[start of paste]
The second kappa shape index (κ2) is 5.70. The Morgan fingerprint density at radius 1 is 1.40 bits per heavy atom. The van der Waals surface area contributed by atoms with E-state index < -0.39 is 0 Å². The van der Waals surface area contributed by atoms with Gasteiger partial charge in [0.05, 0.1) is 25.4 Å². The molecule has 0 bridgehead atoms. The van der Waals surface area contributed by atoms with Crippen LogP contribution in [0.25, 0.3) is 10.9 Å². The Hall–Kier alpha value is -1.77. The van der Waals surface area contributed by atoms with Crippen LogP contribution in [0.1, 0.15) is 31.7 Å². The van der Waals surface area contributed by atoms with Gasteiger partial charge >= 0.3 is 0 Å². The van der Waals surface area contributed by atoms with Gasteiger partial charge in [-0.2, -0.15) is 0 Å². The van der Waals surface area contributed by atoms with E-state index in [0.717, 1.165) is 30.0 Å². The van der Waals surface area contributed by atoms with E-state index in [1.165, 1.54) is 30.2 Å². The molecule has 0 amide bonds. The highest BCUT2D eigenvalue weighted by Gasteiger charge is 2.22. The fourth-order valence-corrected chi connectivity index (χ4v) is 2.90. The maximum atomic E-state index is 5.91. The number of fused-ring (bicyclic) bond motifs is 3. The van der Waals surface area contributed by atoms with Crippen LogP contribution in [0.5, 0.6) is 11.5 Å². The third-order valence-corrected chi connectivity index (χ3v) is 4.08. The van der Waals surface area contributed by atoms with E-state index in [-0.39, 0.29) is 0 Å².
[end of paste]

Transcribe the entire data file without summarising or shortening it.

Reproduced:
The second kappa shape index (κ2) is 5.70. The Morgan fingerprint density at radius 1 is 1.40 bits per heavy atom. The van der Waals surface area contributed by atoms with E-state index < -0.39 is 0 Å². The van der Waals surface area contributed by atoms with Gasteiger partial charge in [0.05, 0.1) is 25.4 Å². The molecule has 0 bridgehead atoms. The van der Waals surface area contributed by atoms with Crippen LogP contribution in [0.25, 0.3) is 10.9 Å². The Hall–Kier alpha value is -1.77. The van der Waals surface area contributed by atoms with Crippen LogP contribution in [0.1, 0.15) is 31.7 Å². The van der Waals surface area contributed by atoms with Gasteiger partial charge >= 0.3 is 0 Å². The van der Waals surface area contributed by atoms with Gasteiger partial charge in [-0.2, -0.15) is 0 Å². The van der Waals surface area contributed by atoms with E-state index in [0.717, 1.165) is 30.0 Å². The van der Waals surface area contributed by atoms with E-state index in [1.165, 1.54) is 30.2 Å². The molecule has 0 amide bonds. The highest BCUT2D eigenvalue weighted by Gasteiger charge is 2.22. The fourth-order valence-corrected chi connectivity index (χ4v) is 2.90. The maximum atomic E-state index is 5.91. The number of fused-ring (bicyclic) bond motifs is 3. The van der Waals surface area contributed by atoms with Crippen LogP contribution in [0.5, 0.6) is 11.5 Å². The third-order valence-corrected chi connectivity index (χ3v) is 4.08. The van der Waals surface area contributed by atoms with E-state index in [-0.39, 0.29) is 0 Å².